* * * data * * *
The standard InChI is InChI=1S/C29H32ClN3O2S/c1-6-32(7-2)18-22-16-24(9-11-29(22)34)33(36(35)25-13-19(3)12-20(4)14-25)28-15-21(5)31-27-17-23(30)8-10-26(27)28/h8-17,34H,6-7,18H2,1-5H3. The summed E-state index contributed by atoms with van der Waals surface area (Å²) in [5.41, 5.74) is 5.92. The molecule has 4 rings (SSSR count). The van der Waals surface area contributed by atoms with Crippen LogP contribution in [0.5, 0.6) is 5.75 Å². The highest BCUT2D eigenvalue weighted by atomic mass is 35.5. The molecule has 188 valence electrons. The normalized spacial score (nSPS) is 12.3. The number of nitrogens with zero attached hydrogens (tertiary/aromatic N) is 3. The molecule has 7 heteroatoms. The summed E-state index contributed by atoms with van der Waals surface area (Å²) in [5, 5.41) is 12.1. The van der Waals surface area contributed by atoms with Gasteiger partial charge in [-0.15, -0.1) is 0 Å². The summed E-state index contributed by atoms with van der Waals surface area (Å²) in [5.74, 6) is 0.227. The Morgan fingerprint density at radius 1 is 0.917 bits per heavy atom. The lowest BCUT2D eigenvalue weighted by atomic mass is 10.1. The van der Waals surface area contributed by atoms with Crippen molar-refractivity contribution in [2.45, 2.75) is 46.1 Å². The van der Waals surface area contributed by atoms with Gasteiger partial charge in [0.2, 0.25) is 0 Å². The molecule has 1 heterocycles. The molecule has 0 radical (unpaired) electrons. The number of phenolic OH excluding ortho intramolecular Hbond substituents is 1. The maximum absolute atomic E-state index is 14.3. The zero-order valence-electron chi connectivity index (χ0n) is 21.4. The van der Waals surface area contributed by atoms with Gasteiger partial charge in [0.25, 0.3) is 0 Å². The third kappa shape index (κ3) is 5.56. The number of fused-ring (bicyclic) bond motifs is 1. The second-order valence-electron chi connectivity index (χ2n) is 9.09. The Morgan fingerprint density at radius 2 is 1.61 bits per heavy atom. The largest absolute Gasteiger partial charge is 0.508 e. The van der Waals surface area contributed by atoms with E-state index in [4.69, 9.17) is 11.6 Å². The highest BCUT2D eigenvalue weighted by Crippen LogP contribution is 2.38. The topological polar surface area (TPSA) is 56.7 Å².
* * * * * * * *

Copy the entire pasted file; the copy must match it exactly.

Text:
The standard InChI is InChI=1S/C29H32ClN3O2S/c1-6-32(7-2)18-22-16-24(9-11-29(22)34)33(36(35)25-13-19(3)12-20(4)14-25)28-15-21(5)31-27-17-23(30)8-10-26(27)28/h8-17,34H,6-7,18H2,1-5H3. The summed E-state index contributed by atoms with van der Waals surface area (Å²) in [5.41, 5.74) is 5.92. The molecule has 4 rings (SSSR count). The van der Waals surface area contributed by atoms with Crippen LogP contribution in [0.5, 0.6) is 5.75 Å². The highest BCUT2D eigenvalue weighted by atomic mass is 35.5. The molecule has 188 valence electrons. The normalized spacial score (nSPS) is 12.3. The number of nitrogens with zero attached hydrogens (tertiary/aromatic N) is 3. The molecule has 7 heteroatoms. The summed E-state index contributed by atoms with van der Waals surface area (Å²) in [5, 5.41) is 12.1. The van der Waals surface area contributed by atoms with Gasteiger partial charge in [-0.15, -0.1) is 0 Å². The summed E-state index contributed by atoms with van der Waals surface area (Å²) in [5.74, 6) is 0.227. The Morgan fingerprint density at radius 1 is 0.917 bits per heavy atom. The lowest BCUT2D eigenvalue weighted by atomic mass is 10.1. The van der Waals surface area contributed by atoms with Crippen molar-refractivity contribution in [2.45, 2.75) is 46.1 Å². The van der Waals surface area contributed by atoms with Gasteiger partial charge in [0.2, 0.25) is 0 Å². The molecule has 1 heterocycles. The molecule has 0 radical (unpaired) electrons. The number of phenolic OH excluding ortho intramolecular Hbond substituents is 1. The maximum absolute atomic E-state index is 14.3. The zero-order valence-electron chi connectivity index (χ0n) is 21.4. The van der Waals surface area contributed by atoms with Gasteiger partial charge in [0.25, 0.3) is 0 Å². The third kappa shape index (κ3) is 5.56. The number of fused-ring (bicyclic) bond motifs is 1. The second-order valence-electron chi connectivity index (χ2n) is 9.09. The Morgan fingerprint density at radius 2 is 1.61 bits per heavy atom. The largest absolute Gasteiger partial charge is 0.508 e. The van der Waals surface area contributed by atoms with E-state index in [4.69, 9.17) is 11.6 Å². The highest BCUT2D eigenvalue weighted by Crippen LogP contribution is 2.38. The topological polar surface area (TPSA) is 56.7 Å².